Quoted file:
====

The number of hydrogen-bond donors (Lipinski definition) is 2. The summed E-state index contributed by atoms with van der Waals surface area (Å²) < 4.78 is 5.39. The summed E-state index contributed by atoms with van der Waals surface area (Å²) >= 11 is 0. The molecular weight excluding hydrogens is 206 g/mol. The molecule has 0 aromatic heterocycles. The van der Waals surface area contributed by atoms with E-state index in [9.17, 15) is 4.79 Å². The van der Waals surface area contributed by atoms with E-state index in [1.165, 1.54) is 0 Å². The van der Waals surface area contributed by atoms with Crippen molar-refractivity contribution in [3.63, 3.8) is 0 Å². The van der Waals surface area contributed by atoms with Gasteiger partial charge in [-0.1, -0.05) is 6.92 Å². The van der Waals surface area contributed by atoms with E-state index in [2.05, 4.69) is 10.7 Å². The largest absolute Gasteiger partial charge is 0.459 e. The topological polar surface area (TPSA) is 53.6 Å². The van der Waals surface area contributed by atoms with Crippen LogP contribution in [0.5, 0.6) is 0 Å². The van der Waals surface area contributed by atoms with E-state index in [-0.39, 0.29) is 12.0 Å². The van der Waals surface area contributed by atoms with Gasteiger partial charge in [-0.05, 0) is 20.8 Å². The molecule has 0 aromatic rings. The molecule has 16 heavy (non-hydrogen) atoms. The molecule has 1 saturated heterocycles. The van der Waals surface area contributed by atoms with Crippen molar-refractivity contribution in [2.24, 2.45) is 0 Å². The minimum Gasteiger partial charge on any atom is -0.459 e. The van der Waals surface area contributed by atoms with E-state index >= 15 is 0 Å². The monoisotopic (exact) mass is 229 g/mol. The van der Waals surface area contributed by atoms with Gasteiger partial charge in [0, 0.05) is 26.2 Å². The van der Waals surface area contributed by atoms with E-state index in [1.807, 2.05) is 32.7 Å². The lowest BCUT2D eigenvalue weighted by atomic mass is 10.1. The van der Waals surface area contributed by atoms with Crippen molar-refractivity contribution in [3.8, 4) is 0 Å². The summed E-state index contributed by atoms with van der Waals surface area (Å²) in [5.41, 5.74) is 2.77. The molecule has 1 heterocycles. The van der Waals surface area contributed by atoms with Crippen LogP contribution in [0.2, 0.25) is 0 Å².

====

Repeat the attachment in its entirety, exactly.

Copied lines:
The number of hydrogen-bond donors (Lipinski definition) is 2. The summed E-state index contributed by atoms with van der Waals surface area (Å²) < 4.78 is 5.39. The summed E-state index contributed by atoms with van der Waals surface area (Å²) >= 11 is 0. The molecular weight excluding hydrogens is 206 g/mol. The molecule has 0 aromatic heterocycles. The van der Waals surface area contributed by atoms with E-state index in [9.17, 15) is 4.79 Å². The van der Waals surface area contributed by atoms with E-state index in [1.165, 1.54) is 0 Å². The van der Waals surface area contributed by atoms with Crippen molar-refractivity contribution in [3.63, 3.8) is 0 Å². The van der Waals surface area contributed by atoms with Gasteiger partial charge in [-0.1, -0.05) is 6.92 Å². The van der Waals surface area contributed by atoms with E-state index in [2.05, 4.69) is 10.7 Å². The largest absolute Gasteiger partial charge is 0.459 e. The topological polar surface area (TPSA) is 53.6 Å². The van der Waals surface area contributed by atoms with Crippen LogP contribution in [0.5, 0.6) is 0 Å². The van der Waals surface area contributed by atoms with E-state index in [-0.39, 0.29) is 12.0 Å². The van der Waals surface area contributed by atoms with Gasteiger partial charge in [-0.05, 0) is 20.8 Å². The molecule has 0 aromatic rings. The molecule has 16 heavy (non-hydrogen) atoms. The molecule has 1 saturated heterocycles. The van der Waals surface area contributed by atoms with Crippen molar-refractivity contribution in [2.24, 2.45) is 0 Å². The minimum Gasteiger partial charge on any atom is -0.459 e. The van der Waals surface area contributed by atoms with E-state index >= 15 is 0 Å². The monoisotopic (exact) mass is 229 g/mol. The van der Waals surface area contributed by atoms with Gasteiger partial charge in [0, 0.05) is 26.2 Å². The van der Waals surface area contributed by atoms with E-state index in [1.807, 2.05) is 32.7 Å². The lowest BCUT2D eigenvalue weighted by atomic mass is 10.1. The van der Waals surface area contributed by atoms with Crippen molar-refractivity contribution in [3.8, 4) is 0 Å². The summed E-state index contributed by atoms with van der Waals surface area (Å²) in [5.41, 5.74) is 2.77. The molecule has 1 heterocycles. The van der Waals surface area contributed by atoms with Crippen LogP contribution in [0.2, 0.25) is 0 Å².